Nichols v. Chesapeake Operating LLC, No 5:16-cv-01073-M (W.D. Ok. Sept. 13, 2017).
In this action, a district court in Oklahoma denied the plaintiff’s motion to abstain under the home-state mandatory abstention exception to CAFA finding that the plaintiff cannot rely solely on the allegations in his class action petition to establish that two-thirds or more of the members of the proposed class are citizens of Oklahoma, but must make some minimal evidentiary showing of the citizenship of the proposed class.
The plaintiff brought a putative class action for breach of lease, breach of fiduciary duty, fraud, deceit and constructive trust against the defendants in the state court of Beaver County, Oklahoma. The class claims related to royalty payments for gas and its constituents.
The defendants removed the action to the federal court pursuant to CAFA. After the District Court denied the plaintiff’s motion to remand, the plaintiff moved for an order abstaining from jurisdiction over the putative class action and remanding the case under the home state exception to diversity jurisdiction under CAFA. The District Court denied the motion.
It was undisputed that the two defendants in this case were citizens of Oklahoma for purposes of CAFA and that the instant action was originally filed in Oklahoma state court. The only disputed issue was whether two-thirds or more of the members of the proposed class were citizens of Oklahoma.
The plaintiff submitted a declaration of its expert Joseph B. Kadane attesting to his generation of a random sample of the proposed class, to his statistical analysis of the data provided by the plaintiff’s counsel, and to his conclusion that more than two-thirds of the proposed class were citizens of Oklahoma. The plaintiff also submitted survey data regarding the random sample of the proposed class, a skip-trace investigation of the random sample of the proposed class; and its counsel’s data compilation and conclusions regarding whether a particular member of the random sample of the proposed class was an Oklahoma citizen.
First, the District Court found that neither the plaintiff’s data nor plaintiff’s counsel’s conclusions regarding whether a particular member of the random sample was an Oklahoma citizen properly addressed the requisite analysis for determining the citizenship of a trust. The District Court further found that neither the survey data nor the skip-trace investigation documents provided any information as to either the trustee’s citizenship or the trust beneficiaries’ citizenship.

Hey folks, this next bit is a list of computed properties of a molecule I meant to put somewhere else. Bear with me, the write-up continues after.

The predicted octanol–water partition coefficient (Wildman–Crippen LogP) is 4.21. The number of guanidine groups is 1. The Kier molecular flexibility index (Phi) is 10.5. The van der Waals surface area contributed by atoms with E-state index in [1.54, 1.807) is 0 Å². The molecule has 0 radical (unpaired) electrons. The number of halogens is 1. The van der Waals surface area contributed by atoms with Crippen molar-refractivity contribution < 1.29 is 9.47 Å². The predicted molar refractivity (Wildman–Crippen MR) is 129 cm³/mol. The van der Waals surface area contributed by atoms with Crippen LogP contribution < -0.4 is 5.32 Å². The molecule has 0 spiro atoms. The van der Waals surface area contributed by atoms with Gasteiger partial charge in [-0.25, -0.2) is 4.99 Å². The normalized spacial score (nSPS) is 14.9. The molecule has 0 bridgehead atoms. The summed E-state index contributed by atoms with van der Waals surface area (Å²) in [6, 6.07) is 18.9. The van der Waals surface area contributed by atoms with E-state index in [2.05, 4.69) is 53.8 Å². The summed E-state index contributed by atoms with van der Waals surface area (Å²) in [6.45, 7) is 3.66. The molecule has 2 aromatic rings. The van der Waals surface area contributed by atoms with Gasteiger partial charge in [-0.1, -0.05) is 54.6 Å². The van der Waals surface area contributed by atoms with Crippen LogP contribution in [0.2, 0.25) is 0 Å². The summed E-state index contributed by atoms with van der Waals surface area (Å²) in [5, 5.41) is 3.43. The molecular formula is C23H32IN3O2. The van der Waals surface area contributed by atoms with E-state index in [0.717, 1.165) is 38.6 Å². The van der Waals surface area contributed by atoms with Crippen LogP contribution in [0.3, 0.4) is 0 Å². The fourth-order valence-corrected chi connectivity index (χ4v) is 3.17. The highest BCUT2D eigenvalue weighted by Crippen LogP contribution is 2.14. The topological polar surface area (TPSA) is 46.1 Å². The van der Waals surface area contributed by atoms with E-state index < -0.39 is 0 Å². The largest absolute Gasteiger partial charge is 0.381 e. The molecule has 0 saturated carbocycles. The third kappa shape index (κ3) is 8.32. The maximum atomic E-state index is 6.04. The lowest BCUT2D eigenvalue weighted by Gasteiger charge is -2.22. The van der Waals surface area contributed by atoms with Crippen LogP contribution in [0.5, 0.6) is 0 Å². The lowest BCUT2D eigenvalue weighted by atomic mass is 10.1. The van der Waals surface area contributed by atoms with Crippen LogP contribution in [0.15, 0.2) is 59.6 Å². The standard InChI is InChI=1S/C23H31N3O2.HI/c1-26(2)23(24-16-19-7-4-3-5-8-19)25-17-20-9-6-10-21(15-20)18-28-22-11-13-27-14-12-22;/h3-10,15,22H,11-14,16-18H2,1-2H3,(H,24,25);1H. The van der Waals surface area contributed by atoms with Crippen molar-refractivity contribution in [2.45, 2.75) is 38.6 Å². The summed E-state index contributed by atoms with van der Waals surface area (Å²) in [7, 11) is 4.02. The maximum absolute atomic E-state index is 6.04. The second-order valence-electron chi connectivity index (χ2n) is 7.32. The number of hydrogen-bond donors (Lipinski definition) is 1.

Second, the District Court found that a number of individuals that were found to be Oklahoma citizens on the plaintiff’s counsel’s data compilation that the skip-trace investigation documents indicated were deceased. The District Court opined that if an individual is deceased, an additional analysis would necessarily need to be conducted to determine the citizenship of any heirs, etc.
Finally, the District Court found that there was an insufficient basis for the plaintiff’s counsel’s determination of Oklahoma citizenship for a few of the members of the random sample. The District Court therefore found that Mr. Kadane’s conclusion could not be relied upon and that without Mr. Kadane’s conclusion, and sufficient reliable data, it could not find by a preponderance of the evidence that two-thirds or more of the members of the proposed class were citizens of Oklahoma. The District Court thus concluded that the home state exception to CAFA did not apply in this case.
Accordingly, the District Court denied the plaintiff’s motion to abstain under the home-state mandatory abstention exception to CAFA.
-Melissa M. Grand